Tuesday, January 23, 2001
Workers' comp bill hits snag
United Mine Workers union critical of black lung proposal
By Mark R. Chellgren
The Associated Press
FRANKFORT Organized labor officials said Monday the Patton administration proposal to overhaul the workers' compensation program for black lung disease is unfair to miners.
Basically, the whole procedure's rigged, said Steve Earle, political director of the United Mine Workers Union.
Bill Londrigan, president of the state AFL-CIO, said Gov. Paul Patton appeared to be making a good faith effort to make workers' compensation benefits more accessible to miners who have developed pneumoconiosis, or black lung disease. It just doesn't go far enough, he said.
We don't think any of these issues are insurmountable, Mr. Londrigan said.
The proposal got its first formal legislative review Monday before the interim Labor and Industry Committee, where some members also appeared skittish.
Rep. J.R. Gray, D-Benton, the pro-labor chairman of the House committee, said he could not vote for the bill as it is now put together.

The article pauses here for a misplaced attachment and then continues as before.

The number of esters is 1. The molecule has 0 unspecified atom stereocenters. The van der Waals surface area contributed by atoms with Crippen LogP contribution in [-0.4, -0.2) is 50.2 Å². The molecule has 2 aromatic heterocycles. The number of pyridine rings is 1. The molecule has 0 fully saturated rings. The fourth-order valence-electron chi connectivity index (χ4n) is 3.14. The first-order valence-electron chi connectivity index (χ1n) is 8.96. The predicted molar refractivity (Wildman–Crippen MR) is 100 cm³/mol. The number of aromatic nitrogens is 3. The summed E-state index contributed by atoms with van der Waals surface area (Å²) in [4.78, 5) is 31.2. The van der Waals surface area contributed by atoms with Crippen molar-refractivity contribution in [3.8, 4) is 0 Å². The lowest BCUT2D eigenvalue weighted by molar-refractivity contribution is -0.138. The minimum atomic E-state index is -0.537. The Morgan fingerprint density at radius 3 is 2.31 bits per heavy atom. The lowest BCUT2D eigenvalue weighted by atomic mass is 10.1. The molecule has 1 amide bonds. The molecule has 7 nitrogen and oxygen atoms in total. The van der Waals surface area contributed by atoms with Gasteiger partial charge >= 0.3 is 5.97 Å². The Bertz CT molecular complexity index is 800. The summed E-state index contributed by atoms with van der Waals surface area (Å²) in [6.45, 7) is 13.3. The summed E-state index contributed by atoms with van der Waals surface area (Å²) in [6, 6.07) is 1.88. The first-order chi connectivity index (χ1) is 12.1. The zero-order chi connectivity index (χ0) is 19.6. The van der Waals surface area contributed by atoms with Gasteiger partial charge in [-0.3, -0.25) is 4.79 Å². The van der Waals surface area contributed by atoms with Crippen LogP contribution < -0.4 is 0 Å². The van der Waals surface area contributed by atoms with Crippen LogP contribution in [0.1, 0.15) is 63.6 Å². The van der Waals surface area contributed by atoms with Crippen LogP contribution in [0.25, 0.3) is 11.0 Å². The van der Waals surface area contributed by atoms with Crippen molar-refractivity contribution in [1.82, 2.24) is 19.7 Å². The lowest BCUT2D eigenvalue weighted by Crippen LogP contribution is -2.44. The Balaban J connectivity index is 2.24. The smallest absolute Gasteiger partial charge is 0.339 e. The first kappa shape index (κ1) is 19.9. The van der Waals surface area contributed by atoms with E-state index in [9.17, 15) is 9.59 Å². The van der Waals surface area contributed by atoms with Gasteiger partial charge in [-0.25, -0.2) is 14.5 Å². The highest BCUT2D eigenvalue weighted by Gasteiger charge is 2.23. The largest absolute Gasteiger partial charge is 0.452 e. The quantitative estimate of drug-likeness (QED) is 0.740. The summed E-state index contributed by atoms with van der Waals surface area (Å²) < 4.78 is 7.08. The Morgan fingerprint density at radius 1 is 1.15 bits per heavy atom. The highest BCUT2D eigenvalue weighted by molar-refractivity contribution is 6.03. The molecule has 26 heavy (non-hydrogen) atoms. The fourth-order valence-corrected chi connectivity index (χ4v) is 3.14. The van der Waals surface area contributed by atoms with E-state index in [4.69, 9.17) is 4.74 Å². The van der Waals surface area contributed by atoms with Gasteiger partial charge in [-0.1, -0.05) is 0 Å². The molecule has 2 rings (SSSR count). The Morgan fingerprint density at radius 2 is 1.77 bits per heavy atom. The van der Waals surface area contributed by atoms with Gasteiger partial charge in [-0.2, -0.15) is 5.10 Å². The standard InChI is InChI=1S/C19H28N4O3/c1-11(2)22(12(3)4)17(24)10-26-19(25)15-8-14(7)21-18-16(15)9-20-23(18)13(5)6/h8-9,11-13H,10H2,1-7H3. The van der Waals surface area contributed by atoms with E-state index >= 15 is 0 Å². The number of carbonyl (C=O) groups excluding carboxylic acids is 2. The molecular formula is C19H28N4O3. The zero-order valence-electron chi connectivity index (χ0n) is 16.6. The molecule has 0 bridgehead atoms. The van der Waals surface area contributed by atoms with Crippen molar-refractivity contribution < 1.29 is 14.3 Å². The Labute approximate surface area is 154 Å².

Black lung is a respiratory disease that can be caused by long-term exposure to coal dust. Some forms of the disease can show up in small, relatively harmless spots on lung tissue. Advanced forms of the disease can dramatically impair breathing ability.
Until 1996, there were thousands of black lung claims each year and about three-fourths resulted in some workers' compensation benefit. Coal mining companies complained miners took advantage of the system, which made virtually any exposure to coal dust eligible for benefits.
Changes in 1996 legislation dramatically swung the pendulum. There are now only about 125 claims filed each year and 70 percent of them are dismissed.
Mr. Patton, who pushed the 1996 changes and has been sharply criticized by mine workers since, proposed the latest modifications, which Workers' Claims Commissioner Walt Turner told the committee would make the system more fair and accessible.
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